43,900-Year-Old Cave Painting Portrays Part-Human, Part-Animal Beings

Archaeologists excavating the limestone cave of Leang Bulu’ Sipong 4 on the Indonesian island of Sulawesi have discovered a painting that is approximately 43,900 years old and which portrays a group of ‘therianthropes’ — abstract beings that combine qualities of both people and animals — hunting wild pigs and small buffalo-like animals with spears or ropes. This hunting scene is currently the oldest pictorial record of storytelling and the earliest figurative art in the world.

A group of therianthropic figures confronting an anoa at Leang Bulu’ Sipong 4. Image credit: Aubert et al.

A group of therianthropic figures confronting an anoa at Leang Bulu’ Sipong 4. Image credit: Aubert et al.

“The hunters represented in the ancient rock art panel at Leang Bulu’ Sipong 4 are simple figures with human-like bodies, but they have been depicted with heads or other body parts like those from birds, reptiles, and other faunal species endemic to Sulawesi,” said Dr. Adhi Agus Oktaviana, a researcher at Griffith University and the Pusat Penelitian Arkeologi Nasional.

“These therianthropes are portrayed in the act of killing or capturing six fleeing mammals, two Sulawesi warty pigs and four dwarf buffaloes known as anoas. The latter are small but fierce bovids that still inhabit the island’s dwindling forests.”

“Remarkably, some figures appear to be using long ropes to capture these dangerous animals.”

Dr. Oktaviana and colleagues measured the radioactive decay of uranium and other elements within mineral growths that had formed on the cave painting, providing minimum ages ranging from 35,100 to 43,900 years ago for the underlying art.

Hunting scene at Leang Bulu’ Sipong 4: the top image shows a photostitched panorama of the rock art panel; the bottom image is a digital tracing of the rock art scene. Image credit: Ratno Sardi / Adhi Agus Oktaviana.

Hunting scene at Leang Bulu’ Sipong 4: the top image shows a photostitched panorama of the rock art panel; the bottom image is a digital tracing of the rock art scene. Image credit: Ratno Sardi / Adhi Agus Oktaviana.

According to the scientists, humanity’s first rock art appeared in Europe and consisted of abstract symbols. By 35,000 years ago, this simple art form had supposedly evolved into a more sophisticated artistic culture characterized by sublime figurative paintings of horses and other animals.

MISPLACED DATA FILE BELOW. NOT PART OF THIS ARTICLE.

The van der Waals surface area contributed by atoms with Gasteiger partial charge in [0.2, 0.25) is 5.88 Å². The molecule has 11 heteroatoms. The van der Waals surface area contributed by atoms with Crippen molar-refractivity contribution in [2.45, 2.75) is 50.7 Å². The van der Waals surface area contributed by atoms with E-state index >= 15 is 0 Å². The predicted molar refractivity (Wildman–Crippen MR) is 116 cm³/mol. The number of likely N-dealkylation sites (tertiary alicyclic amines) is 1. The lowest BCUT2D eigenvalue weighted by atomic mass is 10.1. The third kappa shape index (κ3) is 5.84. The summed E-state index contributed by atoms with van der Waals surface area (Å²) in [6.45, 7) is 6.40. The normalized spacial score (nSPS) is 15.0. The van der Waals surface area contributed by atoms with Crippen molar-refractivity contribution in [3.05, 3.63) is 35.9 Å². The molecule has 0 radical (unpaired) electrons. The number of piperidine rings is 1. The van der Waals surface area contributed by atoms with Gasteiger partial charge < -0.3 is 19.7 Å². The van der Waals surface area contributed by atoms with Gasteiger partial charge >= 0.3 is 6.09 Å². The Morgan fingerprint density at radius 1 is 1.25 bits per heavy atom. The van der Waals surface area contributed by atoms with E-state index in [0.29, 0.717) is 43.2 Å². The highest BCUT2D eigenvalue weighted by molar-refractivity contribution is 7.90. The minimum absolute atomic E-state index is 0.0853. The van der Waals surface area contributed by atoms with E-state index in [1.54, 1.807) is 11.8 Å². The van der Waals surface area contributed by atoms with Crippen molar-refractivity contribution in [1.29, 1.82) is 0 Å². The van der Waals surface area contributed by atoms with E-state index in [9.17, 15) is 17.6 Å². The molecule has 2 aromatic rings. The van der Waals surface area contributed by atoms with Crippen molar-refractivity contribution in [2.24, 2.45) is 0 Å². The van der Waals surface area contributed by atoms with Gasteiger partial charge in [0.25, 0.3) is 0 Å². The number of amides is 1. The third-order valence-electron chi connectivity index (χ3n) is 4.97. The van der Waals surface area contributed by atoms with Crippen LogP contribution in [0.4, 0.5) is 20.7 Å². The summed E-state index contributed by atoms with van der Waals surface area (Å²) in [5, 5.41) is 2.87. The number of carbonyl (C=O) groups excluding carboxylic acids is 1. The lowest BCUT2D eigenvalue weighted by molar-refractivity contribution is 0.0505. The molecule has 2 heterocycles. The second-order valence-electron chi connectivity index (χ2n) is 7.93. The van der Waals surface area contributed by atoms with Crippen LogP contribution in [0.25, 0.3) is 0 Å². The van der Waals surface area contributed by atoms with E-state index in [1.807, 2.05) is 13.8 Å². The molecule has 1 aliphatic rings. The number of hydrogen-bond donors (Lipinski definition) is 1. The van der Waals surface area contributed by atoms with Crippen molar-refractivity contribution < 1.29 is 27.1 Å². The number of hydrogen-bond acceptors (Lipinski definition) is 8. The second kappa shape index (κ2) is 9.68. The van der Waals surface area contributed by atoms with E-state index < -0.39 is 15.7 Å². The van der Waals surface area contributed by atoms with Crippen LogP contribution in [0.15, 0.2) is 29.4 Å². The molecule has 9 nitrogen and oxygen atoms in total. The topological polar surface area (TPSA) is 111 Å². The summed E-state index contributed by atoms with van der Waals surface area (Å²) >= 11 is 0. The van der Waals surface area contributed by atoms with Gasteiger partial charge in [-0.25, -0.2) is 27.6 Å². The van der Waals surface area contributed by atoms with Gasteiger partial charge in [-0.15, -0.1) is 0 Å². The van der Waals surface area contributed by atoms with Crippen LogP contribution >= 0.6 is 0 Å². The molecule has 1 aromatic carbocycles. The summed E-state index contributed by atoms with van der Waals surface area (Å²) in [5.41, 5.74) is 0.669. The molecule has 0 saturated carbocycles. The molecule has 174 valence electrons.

It was also thought that innovative concepts of artistic representation such as compositions with multiple interacting subjects, and the depiction of imaginary entities like therianthropes, were very uncommon until about 20,000 years ago.

“The cave painting from Leang Bulu’ Sipong 4 suggests that there was no gradual evolution of Paleolithic art from simple to complex around 35,000 years ago — at least not in Southeast Asia,” said Griffith University’s Professor Maxime Aubert.

“All of the major components of a highly advanced artistic culture were present in Sulawesi by 44,000 years ago, including figurative art, scenes, and therianthropes.”

 

“The images of therianthropes at Leang Bulu’ Sipong 4 may also represent the earliest evidence for our capacity to conceive of things that do not exist in the natural world, a basic concept that underpins modern religion,” added Dr. Adam Brumm, also from Griffith University.

“Therianthropes occur in the folklore or narrative fiction of almost every modern society and they are perceived as gods, spirits, or ancestral beings in many religions worldwide.”

“Sulawesi is now home to the oldest image of this kind — earlier even than the ‘Lion-man’ from Germany, a figurine of a lion-headed human, which, at 40,000 years old, was until now the oldest depiction of a therianthrope.”

“Early Indonesians were creating art that may have expressed spiritual thinking about the special bond between humans and animals long before the first art was made in Europe, where it has often been assumed the roots of modern religious culture can be traced.”

The findings were published online this week in the journal Nature.

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M. Aubert et al. Earliest hunting scene in prehistoric art. Nature, published online December 11, 2019; doi: 10.1038/s41586-019-1806-y

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